FASB updates disclosure requirements
The Financial Accounting Standards Board made two changes to its conceptual framework Tuesday and released a pair of accounting standards updates aimed at making disclosures in notes to financial statements more effective.
A new chapter in the conceptual framework on disclosures discusses what information should be included in the notes to financial statements, describing the purpose of the notes, the nature of the appropriate content and general limitations. It also addresses FASB’s considerations in terms of interim reporting disclosure requirements.
There is also an update to an existing chapter of the conceptual framework pertaining to the definition of materiality. The amendment harmonizes FASB’s definition of materiality with other definitions in the financial reporting system. The materiality concepts will now align with the definition of materiality used by the Securities and Exchange Commission, the auditing standards of the Public Company Accounting Oversight Board and the American Institute of CPAs, as well as the U.S. judicial system.
Along with those changes in the conceptual framework, FASB has also issued an accounting standards update on fair value measurement disclosure requirements. The standard enhances the disclosure requirements on fair value measurements in Topic 820, Fair Value Measurement. The amendments take effect for all organizations for fiscal years, and interim periods within those fiscal years, starting after Dec. 15, 2019, although early adoption is also allowed.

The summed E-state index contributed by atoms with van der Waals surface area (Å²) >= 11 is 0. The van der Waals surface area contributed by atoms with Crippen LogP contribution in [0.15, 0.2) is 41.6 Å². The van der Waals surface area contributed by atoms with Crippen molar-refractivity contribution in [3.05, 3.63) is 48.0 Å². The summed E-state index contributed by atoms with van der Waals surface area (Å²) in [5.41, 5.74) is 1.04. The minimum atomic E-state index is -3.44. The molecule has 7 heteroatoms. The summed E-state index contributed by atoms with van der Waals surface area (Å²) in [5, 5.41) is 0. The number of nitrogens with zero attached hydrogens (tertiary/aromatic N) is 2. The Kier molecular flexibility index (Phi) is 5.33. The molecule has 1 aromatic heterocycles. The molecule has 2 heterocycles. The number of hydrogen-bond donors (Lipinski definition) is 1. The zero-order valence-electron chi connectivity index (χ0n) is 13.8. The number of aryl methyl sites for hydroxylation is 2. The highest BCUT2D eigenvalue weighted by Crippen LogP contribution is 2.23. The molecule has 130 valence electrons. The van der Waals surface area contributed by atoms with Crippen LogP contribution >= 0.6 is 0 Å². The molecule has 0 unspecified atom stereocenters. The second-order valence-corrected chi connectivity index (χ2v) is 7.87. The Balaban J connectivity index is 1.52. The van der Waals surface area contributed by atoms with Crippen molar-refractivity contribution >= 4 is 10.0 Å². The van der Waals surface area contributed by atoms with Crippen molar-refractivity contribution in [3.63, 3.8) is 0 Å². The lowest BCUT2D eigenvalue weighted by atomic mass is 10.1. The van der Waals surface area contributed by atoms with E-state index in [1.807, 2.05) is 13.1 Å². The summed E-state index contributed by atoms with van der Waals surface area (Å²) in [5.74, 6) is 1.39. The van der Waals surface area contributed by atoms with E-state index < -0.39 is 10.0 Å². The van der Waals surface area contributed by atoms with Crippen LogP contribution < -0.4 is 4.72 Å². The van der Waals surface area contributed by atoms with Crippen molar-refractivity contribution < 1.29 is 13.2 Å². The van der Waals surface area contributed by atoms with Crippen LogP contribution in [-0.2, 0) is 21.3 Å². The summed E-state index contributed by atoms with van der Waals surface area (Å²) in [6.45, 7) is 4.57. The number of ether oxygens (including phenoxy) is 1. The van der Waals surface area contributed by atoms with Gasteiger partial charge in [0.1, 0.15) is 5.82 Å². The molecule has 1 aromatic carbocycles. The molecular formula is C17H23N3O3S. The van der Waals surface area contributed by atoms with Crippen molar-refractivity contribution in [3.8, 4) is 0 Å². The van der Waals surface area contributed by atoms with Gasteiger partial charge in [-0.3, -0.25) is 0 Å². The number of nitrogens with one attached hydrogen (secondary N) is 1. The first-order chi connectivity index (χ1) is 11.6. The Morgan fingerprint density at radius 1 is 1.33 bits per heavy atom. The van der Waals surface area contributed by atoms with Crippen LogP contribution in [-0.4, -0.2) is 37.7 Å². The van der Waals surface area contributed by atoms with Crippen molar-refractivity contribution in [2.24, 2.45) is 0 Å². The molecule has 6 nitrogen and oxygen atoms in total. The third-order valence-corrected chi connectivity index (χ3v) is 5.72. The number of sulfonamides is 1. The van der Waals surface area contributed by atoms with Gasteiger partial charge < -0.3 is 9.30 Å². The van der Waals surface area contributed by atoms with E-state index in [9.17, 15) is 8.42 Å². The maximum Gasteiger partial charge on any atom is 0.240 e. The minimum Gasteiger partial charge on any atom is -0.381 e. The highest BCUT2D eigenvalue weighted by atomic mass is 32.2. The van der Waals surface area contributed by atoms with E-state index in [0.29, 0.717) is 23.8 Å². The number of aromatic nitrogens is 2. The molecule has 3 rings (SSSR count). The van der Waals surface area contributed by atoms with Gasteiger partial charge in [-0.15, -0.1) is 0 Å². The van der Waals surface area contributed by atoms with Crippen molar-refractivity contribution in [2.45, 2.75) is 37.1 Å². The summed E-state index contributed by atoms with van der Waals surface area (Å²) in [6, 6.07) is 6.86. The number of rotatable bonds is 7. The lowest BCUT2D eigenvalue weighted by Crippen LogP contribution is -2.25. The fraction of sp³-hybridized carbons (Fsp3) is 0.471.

The other accounting standards update is about disclosure requirements for defined benefit plans. The standard improves the disclosure requirements for employers that sponsor defined benefit pension or other postretirement plans. The amendments take effect for fiscal years ending after Dec. 15, 2020, for public companies, and for fiscal years ending after Dec. 15, 2021, for all other organizations. Early adoption for that ASU is also permitted.
“The two changes to our conceptual framework will help the board identify and evaluate disclosure requirements in accounting standards and clarify the concept of materiality,” said FASB chairman Russell G. Golden in a statement. “Meanwhile, the new standards improve fair value and defined benefit disclosure requirements by removing disclosures that are not cost beneficial, clarifying disclosures’ specific requirements, and adding relevant disclosure requirements.”